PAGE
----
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A Kiowa Indian Story

“By the shores of Gitchee Goomiee, by the shinning big sea water, stood the wigwam of Nokomis, daughter of the moon Nokomis.”  This is the first line of an Indian story my dad used to read to me as I was growing up.  A “wigwam” is an Indian “tepee,” a tent that many Indian tribes lived in.  As many people know who have read certain ones of my blogs, my family originally comes from Oklahoma, a state in the United States just north of Texas where many, many Indian tribes were sent.  When my grandfather grew up there, it was called Indian Territory and wasn’t even considered part of the United States. Now, it is considered part of the United States, but the southeastern part of Oklahoma is still considered land that the Cherokee nation and the American nation share, and the Cherokee capital is in south eastern Oklahoma. If you look at Oklahoma on a map, you will see that most of the counties and towns have Indian names. For example, I graduated from Choctaw high school, and my aunt lived at Wetumka.  There is a tribe in Oklahoma called the Kiowa.  The Kiowa have a very interesting story.

mountains near trees
This is not Devil’s Tower, but it is similar to this, and it is more shaped like a huge tree stump with trees all around it. //Photo by Ekrulila on Pexels.com
brown bear in body of water during daytime
Photo by Pixabay on Pexels.com
sky space dark galaxy
Photo by Pixabay on Pexels.com

There were a group of eight Kiowa children playing.  They were seven sisters and one brother.  They were pretending the brother was a bear and he was chasing the girls. A terrible thing happens in the course of the game.  The brother actually turns into a bear.  The little girls are extremely frantic and run even harder. They don’t know what to do because they are sure the bear will catch them.  They come upon a stump in the forest. The stump says to them, “Climb up on me, and I will save you.”  The little girls listen and climb up onto the stump.  The stump rises up into the air and becomes so tall that when the bear gets there, he can’t get to the girls.  He claws at the stump and puts claw marks all over it.  The girls are borne into the sky and become stars.  They are the stars of the Big Dipper.  The stump is a place known as Devil’s Tower, a huge rock that looks like an over sized tree stump. The Devil’s Tower is a National Monument in the Black Hills of Wyoming.  However, the Kiowas are now in Oklahoma.

photography of person on green mountain
Again, this is not the actual Comanche Peak, but a similar mountain. However, all the land around Comanche Peak is completely flat.///Photo by mirsad mujanovic on Pexels.com

I saw another place in Texas that has a place like Devil’s Tower. The ironic thing is it is also named after some of those Indians who came into Oklahoma. It is called Comanche Peak outside of Granbury, Texas.  The story about that huge rock or what some call a mesa, a table top mountain, is that the Comanche, the Indians who lived in Texas, used to get up on Comache Peak and look out into the a distance.  It is one of the ways they kept Texas when the Spanish from Mexico and the Tennesseans from the United States came trying to take their land. It was a look out point because you can get up on top of Comanche Peak and see for miles and miles in all directions.  They kept people up their watching to see if the enemy was coming. Now, the Comanche are also in Oklahoma, the state that was called Indian Territory.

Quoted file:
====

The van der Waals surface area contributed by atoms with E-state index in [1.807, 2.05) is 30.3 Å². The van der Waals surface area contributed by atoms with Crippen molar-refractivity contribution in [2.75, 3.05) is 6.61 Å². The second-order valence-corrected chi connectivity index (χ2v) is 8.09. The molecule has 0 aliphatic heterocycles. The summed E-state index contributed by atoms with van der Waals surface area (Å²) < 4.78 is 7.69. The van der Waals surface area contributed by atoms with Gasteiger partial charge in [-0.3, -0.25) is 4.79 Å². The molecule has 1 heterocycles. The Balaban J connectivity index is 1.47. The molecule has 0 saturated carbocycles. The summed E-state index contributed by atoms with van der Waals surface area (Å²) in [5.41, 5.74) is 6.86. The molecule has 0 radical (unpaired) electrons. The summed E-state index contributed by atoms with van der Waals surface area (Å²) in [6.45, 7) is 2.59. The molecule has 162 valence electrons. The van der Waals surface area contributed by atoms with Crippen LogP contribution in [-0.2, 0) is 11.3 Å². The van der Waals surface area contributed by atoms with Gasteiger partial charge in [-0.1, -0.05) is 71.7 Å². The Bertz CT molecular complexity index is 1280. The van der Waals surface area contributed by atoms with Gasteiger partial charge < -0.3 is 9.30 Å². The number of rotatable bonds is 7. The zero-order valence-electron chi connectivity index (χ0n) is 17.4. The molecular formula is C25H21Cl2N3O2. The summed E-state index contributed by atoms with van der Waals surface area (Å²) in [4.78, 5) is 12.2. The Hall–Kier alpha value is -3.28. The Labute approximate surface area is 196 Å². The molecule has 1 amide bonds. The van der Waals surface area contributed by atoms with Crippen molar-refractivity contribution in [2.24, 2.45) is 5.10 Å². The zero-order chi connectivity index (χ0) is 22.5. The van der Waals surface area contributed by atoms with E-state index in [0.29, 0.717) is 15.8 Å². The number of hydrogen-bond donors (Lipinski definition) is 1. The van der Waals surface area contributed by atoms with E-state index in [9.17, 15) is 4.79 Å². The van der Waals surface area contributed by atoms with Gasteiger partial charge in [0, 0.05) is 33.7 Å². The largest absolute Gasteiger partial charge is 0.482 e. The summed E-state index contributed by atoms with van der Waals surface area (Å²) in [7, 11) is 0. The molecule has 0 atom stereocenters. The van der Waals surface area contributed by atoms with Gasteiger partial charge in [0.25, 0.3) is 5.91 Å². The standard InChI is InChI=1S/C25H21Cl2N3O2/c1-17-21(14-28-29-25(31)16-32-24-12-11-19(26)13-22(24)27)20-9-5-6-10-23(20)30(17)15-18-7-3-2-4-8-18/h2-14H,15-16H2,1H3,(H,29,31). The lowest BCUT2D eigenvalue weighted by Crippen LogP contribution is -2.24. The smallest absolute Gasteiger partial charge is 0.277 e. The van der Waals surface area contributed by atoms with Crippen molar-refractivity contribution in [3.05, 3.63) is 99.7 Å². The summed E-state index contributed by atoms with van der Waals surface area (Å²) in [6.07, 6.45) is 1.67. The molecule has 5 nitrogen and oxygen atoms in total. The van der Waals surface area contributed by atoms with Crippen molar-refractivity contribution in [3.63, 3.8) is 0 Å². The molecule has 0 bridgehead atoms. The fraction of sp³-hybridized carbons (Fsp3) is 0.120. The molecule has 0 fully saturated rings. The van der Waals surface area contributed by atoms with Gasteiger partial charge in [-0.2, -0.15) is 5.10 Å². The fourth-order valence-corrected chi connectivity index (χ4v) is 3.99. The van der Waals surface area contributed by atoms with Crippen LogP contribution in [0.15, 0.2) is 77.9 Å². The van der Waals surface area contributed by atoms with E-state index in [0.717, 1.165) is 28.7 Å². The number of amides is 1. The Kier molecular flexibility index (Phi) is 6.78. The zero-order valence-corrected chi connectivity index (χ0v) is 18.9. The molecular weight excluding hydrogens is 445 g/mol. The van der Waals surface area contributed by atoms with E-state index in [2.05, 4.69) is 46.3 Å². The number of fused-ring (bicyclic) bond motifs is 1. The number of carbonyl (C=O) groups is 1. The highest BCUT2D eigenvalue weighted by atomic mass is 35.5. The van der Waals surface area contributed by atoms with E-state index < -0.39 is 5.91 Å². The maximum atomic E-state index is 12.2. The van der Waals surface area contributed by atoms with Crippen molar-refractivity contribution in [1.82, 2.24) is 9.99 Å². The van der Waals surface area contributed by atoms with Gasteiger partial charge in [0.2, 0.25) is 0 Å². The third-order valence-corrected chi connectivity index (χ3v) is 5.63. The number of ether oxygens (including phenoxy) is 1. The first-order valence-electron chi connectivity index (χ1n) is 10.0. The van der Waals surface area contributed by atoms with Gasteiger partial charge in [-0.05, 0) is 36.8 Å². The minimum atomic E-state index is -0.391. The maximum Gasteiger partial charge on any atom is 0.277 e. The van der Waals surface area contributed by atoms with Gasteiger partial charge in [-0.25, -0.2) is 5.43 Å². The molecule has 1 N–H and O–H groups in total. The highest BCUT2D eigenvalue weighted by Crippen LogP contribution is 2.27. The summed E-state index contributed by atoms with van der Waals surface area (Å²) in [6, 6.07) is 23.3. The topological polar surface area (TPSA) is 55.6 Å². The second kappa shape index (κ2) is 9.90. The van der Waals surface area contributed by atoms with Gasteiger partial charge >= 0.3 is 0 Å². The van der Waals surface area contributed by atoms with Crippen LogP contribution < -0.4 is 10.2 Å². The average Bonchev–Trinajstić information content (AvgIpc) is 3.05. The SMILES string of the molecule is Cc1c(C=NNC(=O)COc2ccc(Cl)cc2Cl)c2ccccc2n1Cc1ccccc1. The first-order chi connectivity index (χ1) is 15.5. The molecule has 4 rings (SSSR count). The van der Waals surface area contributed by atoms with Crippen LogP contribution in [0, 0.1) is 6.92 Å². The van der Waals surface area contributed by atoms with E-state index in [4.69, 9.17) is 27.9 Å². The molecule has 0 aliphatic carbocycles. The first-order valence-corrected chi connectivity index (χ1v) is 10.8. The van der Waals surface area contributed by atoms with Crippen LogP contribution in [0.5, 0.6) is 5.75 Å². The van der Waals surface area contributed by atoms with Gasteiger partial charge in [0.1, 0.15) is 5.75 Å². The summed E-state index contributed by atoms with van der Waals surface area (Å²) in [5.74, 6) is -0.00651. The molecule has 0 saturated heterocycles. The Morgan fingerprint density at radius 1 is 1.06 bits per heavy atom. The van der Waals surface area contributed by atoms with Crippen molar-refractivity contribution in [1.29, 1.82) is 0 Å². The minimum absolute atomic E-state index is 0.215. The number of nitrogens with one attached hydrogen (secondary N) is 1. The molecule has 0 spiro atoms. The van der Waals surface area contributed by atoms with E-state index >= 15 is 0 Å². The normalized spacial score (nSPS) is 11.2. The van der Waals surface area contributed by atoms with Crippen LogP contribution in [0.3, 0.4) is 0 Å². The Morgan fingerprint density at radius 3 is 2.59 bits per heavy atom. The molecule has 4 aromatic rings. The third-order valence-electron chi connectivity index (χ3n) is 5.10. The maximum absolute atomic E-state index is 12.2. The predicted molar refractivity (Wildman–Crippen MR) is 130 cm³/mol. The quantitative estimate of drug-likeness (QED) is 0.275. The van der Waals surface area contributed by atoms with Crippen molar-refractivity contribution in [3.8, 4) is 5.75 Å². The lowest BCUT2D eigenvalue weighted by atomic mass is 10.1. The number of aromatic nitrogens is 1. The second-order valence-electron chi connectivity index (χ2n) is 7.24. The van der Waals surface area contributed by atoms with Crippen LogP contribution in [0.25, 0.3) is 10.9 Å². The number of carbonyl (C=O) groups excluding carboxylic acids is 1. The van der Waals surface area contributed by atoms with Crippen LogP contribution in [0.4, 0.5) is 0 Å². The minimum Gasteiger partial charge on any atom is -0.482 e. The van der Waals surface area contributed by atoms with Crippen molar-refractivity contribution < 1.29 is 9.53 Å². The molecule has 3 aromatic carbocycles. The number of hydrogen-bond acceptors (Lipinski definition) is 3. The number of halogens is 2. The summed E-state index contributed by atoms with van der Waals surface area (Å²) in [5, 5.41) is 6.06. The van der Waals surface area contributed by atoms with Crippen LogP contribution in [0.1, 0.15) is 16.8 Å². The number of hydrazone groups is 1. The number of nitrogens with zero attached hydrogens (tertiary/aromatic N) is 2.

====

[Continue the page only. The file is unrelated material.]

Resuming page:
person standing in front of barn house
Many Americans know that the early Americans in the west built log cabins, and my dad actually taught me how to build one when I was growing up.  However, many of the early white settlers in Oklahoma lived in sod houses. Sod is mud. I have toured a sod house that is in northern Oklahoma for tourists to see left from the early days.///Photo by Spencer Gurley on Pexels.com

The United States sent all these Indian tribes to one state, but each one had its own culture.  When people see an American Indian, they put them all in one category, but each tribe was different.  The Cherokee were considered civilized by the white man. They lived in long houses, but have now adapted white men’s houses.  They had a written alphabet.  They were not warlike nor aggressive. They believed in the Great Spirit that many have come to think of as the Indian word for God.  However, the Comanche were warlike. They lived in tepees. They stole children and did all kinds of horrific things to the white settlers who came.  They had the best cavalry in the history of the world.  Some Indian tribes actually thought that the bears were related to human beings because they walked on two feet like people do, and they refused to ever kill a bear because they thought they were their brothers. The poem/ story that I began this blog with actually also mentions the stars like the Kiowa story.  It saw that a warrior became very angry and threw his grandmother into the Heavens, and when you look at the Milky Way, that is her body that you see there. The name of that long narrative poem in “Haiwatha.” I can almost quote it I have heard it so many times.  However, it wasn’t actually written by an Indian. It was written by Henry Wadsworth Longfellow because he felt the Indians were such a integral part of America that they needed to be represented in our literature. Each Indian tribe had their own beliefs and values, but they are nowadays all lumped into one group, and many of them are in Oklahoma.

 

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